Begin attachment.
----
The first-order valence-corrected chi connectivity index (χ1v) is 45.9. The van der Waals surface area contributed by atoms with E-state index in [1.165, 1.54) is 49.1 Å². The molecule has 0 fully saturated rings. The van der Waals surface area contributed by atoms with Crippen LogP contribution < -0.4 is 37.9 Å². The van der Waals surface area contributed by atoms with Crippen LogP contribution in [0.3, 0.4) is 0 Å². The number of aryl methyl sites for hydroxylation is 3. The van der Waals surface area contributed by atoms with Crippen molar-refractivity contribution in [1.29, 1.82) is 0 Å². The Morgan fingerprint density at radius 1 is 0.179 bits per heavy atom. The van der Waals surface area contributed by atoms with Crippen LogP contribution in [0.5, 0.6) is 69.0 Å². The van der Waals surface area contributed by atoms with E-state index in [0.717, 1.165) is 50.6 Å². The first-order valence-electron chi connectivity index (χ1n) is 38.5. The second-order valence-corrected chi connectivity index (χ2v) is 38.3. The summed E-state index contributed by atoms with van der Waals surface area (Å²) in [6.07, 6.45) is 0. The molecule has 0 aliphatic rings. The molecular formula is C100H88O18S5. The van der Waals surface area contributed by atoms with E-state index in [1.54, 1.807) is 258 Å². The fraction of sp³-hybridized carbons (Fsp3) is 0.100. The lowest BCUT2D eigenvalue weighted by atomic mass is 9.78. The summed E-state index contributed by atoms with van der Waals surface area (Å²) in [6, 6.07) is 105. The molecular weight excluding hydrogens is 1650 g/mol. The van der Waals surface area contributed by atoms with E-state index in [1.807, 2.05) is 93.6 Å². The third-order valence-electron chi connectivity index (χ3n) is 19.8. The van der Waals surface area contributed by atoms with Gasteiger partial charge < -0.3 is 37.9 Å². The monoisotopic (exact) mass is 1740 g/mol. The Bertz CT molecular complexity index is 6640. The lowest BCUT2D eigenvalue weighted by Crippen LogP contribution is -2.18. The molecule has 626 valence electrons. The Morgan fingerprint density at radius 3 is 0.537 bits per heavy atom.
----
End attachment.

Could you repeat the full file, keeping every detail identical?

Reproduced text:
The first-order valence-corrected chi connectivity index (χ1v) is 45.9. The van der Waals surface area contributed by atoms with E-state index in [1.165, 1.54) is 49.1 Å². The molecule has 0 fully saturated rings. The van der Waals surface area contributed by atoms with Crippen LogP contribution < -0.4 is 37.9 Å². The van der Waals surface area contributed by atoms with Crippen LogP contribution in [0.3, 0.4) is 0 Å². The number of aryl methyl sites for hydroxylation is 3. The van der Waals surface area contributed by atoms with Crippen molar-refractivity contribution in [1.29, 1.82) is 0 Å². The Morgan fingerprint density at radius 1 is 0.179 bits per heavy atom. The van der Waals surface area contributed by atoms with Crippen LogP contribution in [0.5, 0.6) is 69.0 Å². The van der Waals surface area contributed by atoms with E-state index in [0.717, 1.165) is 50.6 Å². The first-order valence-electron chi connectivity index (χ1n) is 38.5. The second-order valence-corrected chi connectivity index (χ2v) is 38.3. The summed E-state index contributed by atoms with van der Waals surface area (Å²) in [6.07, 6.45) is 0. The molecule has 0 aliphatic rings. The molecular formula is C100H88O18S5. The van der Waals surface area contributed by atoms with E-state index in [1.54, 1.807) is 258 Å². The fraction of sp³-hybridized carbons (Fsp3) is 0.100. The lowest BCUT2D eigenvalue weighted by atomic mass is 9.78. The summed E-state index contributed by atoms with van der Waals surface area (Å²) in [6, 6.07) is 105. The molecular weight excluding hydrogens is 1650 g/mol. The van der Waals surface area contributed by atoms with E-state index in [1.807, 2.05) is 93.6 Å². The third-order valence-electron chi connectivity index (χ3n) is 19.8. The van der Waals surface area contributed by atoms with Gasteiger partial charge < -0.3 is 37.9 Å². The monoisotopic (exact) mass is 1740 g/mol. The Bertz CT molecular complexity index is 6640. The lowest BCUT2D eigenvalue weighted by Crippen LogP contribution is -2.18. The molecule has 626 valence electrons. The Morgan fingerprint density at radius 3 is 0.537 bits per heavy atom.